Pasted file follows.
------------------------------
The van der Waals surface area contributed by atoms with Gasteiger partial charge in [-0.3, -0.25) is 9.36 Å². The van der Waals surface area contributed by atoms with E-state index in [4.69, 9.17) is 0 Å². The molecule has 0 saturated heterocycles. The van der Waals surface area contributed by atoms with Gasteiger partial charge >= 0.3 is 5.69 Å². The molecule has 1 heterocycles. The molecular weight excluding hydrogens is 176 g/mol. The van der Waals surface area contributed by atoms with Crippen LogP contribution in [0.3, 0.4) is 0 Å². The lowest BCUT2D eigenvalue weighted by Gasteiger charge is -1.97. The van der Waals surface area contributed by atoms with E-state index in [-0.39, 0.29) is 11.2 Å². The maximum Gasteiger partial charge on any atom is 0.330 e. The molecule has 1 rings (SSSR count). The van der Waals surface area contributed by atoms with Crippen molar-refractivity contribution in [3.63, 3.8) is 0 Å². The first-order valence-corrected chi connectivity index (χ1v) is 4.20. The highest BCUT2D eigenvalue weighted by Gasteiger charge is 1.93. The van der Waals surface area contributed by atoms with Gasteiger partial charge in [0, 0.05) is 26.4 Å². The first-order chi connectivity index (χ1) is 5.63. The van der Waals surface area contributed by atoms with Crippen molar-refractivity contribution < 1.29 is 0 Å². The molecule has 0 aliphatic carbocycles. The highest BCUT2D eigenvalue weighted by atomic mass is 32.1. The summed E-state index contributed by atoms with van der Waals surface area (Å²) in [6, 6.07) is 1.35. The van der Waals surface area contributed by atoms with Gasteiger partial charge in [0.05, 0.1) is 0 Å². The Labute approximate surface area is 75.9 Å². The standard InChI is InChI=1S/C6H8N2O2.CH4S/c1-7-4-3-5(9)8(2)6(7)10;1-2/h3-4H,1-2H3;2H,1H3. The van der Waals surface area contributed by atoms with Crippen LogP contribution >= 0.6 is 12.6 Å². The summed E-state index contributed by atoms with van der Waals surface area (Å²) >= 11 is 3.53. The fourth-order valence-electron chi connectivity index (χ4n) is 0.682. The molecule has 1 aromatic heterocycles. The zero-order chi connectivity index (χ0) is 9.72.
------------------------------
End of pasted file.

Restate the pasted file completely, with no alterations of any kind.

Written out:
The van der Waals surface area contributed by atoms with Gasteiger partial charge in [-0.3, -0.25) is 9.36 Å². The van der Waals surface area contributed by atoms with E-state index in [4.69, 9.17) is 0 Å². The molecule has 0 saturated heterocycles. The van der Waals surface area contributed by atoms with Gasteiger partial charge >= 0.3 is 5.69 Å². The molecule has 1 heterocycles. The molecular weight excluding hydrogens is 176 g/mol. The van der Waals surface area contributed by atoms with Crippen LogP contribution in [0.3, 0.4) is 0 Å². The lowest BCUT2D eigenvalue weighted by Gasteiger charge is -1.97. The van der Waals surface area contributed by atoms with E-state index in [-0.39, 0.29) is 11.2 Å². The maximum Gasteiger partial charge on any atom is 0.330 e. The molecule has 1 rings (SSSR count). The van der Waals surface area contributed by atoms with Crippen molar-refractivity contribution in [3.63, 3.8) is 0 Å². The first-order valence-corrected chi connectivity index (χ1v) is 4.20. The highest BCUT2D eigenvalue weighted by Gasteiger charge is 1.93. The van der Waals surface area contributed by atoms with Gasteiger partial charge in [0, 0.05) is 26.4 Å². The first-order chi connectivity index (χ1) is 5.63. The van der Waals surface area contributed by atoms with Crippen molar-refractivity contribution < 1.29 is 0 Å². The molecule has 0 aliphatic carbocycles. The highest BCUT2D eigenvalue weighted by atomic mass is 32.1. The summed E-state index contributed by atoms with van der Waals surface area (Å²) in [6, 6.07) is 1.35. The van der Waals surface area contributed by atoms with Gasteiger partial charge in [0.05, 0.1) is 0 Å². The Labute approximate surface area is 75.9 Å². The standard InChI is InChI=1S/C6H8N2O2.CH4S/c1-7-4-3-5(9)8(2)6(7)10;1-2/h3-4H,1-2H3;2H,1H3. The van der Waals surface area contributed by atoms with Crippen LogP contribution >= 0.6 is 12.6 Å². The summed E-state index contributed by atoms with van der Waals surface area (Å²) >= 11 is 3.53. The fourth-order valence-electron chi connectivity index (χ4n) is 0.682. The molecule has 1 aromatic heterocycles. The zero-order chi connectivity index (χ0) is 9.72.